Now, just past the top of the hill, the two-lane interstate is detoured out to the shoulder, the closed lane barricaded by a diesel arrow board.  Segmented concrete Jersey walls cut between the men and the operating lane.  They smell the exhaust of traffic as cars flee the scene of working men.  Kilroy watches BMWs cruise past, their tires hiding behind the three-foot high concrete.

When Ray had brought in the concrete dividers, Lopez, the mustached nomad from San Diego, called them K-rails.  He told Kilroy that he once saw a Ford Escort bore straight into a line of them and the dividers had pushed each other back like stubborn dominoes.  When the car was done, driver dead and bloodied against the inside of his own windshield, the K-rails were staggered like crooked teeth.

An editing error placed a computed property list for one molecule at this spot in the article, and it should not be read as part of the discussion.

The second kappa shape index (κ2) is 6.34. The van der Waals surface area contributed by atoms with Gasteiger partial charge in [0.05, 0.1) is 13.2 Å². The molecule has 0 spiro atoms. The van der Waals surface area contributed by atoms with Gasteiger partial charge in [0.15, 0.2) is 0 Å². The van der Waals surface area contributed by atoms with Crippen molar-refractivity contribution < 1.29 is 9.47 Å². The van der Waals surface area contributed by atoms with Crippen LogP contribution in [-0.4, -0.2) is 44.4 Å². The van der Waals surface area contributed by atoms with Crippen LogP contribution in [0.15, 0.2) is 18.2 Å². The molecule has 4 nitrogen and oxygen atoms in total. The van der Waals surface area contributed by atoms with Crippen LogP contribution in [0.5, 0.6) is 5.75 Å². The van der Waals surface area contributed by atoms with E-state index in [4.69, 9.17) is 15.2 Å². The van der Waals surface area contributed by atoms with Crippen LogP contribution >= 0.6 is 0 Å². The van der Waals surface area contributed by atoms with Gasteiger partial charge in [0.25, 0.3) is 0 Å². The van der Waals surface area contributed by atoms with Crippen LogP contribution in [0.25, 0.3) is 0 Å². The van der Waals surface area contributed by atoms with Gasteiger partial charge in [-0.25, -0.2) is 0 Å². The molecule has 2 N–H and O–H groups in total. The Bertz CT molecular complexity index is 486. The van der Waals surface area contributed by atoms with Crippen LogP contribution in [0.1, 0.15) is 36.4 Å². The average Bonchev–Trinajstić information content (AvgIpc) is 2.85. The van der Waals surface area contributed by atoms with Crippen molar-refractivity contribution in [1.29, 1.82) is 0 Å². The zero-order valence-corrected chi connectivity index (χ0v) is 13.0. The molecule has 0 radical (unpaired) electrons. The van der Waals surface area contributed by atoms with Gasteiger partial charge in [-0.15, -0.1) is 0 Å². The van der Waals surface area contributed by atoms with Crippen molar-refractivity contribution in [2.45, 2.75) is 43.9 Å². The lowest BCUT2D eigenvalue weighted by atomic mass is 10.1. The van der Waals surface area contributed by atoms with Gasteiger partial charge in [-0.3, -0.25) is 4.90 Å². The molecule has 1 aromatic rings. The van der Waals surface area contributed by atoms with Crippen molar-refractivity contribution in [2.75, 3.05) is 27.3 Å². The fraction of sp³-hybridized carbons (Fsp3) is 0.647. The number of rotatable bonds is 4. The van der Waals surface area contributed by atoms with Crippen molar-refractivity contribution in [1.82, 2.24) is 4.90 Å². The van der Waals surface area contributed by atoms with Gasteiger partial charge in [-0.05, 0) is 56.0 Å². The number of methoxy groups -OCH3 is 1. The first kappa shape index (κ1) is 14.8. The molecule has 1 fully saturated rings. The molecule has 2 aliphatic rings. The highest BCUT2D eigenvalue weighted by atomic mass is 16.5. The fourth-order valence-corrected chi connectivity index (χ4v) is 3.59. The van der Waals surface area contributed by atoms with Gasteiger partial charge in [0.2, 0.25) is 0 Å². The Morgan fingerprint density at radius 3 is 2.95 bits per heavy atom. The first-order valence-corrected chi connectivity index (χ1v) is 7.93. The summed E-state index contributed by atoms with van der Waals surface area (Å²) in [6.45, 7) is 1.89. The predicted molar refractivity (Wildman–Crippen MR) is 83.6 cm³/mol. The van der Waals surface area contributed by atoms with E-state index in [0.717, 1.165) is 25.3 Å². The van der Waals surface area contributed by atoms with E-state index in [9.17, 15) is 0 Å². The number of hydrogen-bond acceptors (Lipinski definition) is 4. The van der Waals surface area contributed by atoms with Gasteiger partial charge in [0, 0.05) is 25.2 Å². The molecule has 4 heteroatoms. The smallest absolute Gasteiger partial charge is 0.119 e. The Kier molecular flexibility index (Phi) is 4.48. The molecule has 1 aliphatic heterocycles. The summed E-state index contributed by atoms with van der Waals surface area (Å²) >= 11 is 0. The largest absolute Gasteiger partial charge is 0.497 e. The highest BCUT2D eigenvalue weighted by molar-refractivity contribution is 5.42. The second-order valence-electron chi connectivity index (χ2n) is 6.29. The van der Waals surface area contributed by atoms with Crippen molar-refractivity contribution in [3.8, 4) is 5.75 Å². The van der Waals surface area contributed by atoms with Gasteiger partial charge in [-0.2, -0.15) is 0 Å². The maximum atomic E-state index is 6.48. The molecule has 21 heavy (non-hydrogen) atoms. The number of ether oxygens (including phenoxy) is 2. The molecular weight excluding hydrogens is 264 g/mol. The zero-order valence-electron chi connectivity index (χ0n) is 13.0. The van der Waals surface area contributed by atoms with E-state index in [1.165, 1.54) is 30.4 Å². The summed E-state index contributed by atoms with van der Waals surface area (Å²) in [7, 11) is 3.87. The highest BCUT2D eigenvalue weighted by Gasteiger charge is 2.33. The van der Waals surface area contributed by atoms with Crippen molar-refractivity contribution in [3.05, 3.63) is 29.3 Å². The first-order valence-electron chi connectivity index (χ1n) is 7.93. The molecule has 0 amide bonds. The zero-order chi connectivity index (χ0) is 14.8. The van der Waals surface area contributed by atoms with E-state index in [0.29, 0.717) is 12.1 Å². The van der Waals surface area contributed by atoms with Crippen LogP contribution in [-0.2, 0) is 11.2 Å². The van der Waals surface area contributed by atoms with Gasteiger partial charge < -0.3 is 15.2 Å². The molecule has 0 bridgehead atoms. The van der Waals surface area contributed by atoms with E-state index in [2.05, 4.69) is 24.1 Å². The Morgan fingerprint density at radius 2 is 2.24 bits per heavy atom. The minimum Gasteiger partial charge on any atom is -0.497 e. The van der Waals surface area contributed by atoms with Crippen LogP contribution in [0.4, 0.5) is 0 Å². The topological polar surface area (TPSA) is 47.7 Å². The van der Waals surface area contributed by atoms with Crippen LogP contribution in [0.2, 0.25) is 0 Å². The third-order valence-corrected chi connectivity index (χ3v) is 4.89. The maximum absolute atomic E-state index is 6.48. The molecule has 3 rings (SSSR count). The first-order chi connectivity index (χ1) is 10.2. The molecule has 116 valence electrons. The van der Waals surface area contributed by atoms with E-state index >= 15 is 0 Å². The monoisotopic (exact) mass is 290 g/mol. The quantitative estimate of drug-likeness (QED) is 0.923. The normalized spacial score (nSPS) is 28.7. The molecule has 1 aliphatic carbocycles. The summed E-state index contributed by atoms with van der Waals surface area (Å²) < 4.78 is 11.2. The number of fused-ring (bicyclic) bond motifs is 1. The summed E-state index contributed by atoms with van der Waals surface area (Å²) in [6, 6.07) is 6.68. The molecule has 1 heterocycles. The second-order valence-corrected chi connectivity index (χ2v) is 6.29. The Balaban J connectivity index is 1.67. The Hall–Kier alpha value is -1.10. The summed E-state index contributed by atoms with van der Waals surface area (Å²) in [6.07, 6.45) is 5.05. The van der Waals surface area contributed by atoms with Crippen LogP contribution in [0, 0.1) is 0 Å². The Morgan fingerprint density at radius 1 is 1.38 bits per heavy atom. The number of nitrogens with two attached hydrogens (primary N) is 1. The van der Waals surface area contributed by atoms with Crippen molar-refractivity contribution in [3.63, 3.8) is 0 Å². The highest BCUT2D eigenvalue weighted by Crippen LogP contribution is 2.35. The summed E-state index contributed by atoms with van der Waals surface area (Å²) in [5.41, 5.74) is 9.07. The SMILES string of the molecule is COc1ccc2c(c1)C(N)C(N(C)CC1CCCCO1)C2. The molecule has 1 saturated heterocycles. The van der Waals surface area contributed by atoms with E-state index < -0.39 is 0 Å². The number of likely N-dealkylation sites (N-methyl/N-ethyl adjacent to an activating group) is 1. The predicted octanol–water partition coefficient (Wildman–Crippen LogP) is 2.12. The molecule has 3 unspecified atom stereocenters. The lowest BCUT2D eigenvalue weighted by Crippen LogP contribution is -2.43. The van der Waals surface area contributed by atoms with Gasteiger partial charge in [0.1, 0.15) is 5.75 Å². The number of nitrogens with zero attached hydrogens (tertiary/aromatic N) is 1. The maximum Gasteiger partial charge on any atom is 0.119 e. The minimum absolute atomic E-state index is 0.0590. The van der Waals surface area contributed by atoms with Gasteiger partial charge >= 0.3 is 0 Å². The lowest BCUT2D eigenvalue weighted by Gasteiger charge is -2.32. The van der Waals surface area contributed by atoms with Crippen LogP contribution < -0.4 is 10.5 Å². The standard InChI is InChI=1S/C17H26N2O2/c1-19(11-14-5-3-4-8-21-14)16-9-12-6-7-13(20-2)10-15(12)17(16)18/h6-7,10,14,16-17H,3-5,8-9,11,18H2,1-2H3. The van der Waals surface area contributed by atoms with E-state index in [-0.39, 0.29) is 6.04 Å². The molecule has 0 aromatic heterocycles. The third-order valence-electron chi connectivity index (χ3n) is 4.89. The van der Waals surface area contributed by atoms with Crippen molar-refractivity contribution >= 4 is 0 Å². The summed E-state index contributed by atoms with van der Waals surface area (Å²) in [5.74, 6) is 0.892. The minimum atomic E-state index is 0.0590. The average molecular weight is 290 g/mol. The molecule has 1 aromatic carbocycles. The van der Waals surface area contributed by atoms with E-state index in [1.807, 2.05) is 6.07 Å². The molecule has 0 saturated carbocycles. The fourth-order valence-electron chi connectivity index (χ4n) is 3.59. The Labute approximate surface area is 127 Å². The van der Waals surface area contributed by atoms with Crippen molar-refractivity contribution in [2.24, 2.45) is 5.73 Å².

Kilroy told Lopez those scenes were reserved for the coasts: he was in Bedmont now.  Inside, though, Kilroy thought of how guilty he would’ve felt if he had been the one to put the dividers there, how ugly that body would’ve looked to him, his fault or not.

*          *          *

Kilroy doesn’t think about the dividers anymore.  He just breathes and watches the men.  Guys like Higgins try to flatten the asphalt a little with the backs of their square-faced shovels, but Kilroy knows better.  He knows what the new HCQ Navigator can do, the power and weight of the roller, the futility of getting his pants twisted over uneven spots, things he can’t change.

Keeping their distance, Lara and Ray chat and let the men finish up.  Kilroy imagines he is his son in prison and they are the guards, the barbed wire fences too thin to be seen.

*          *          *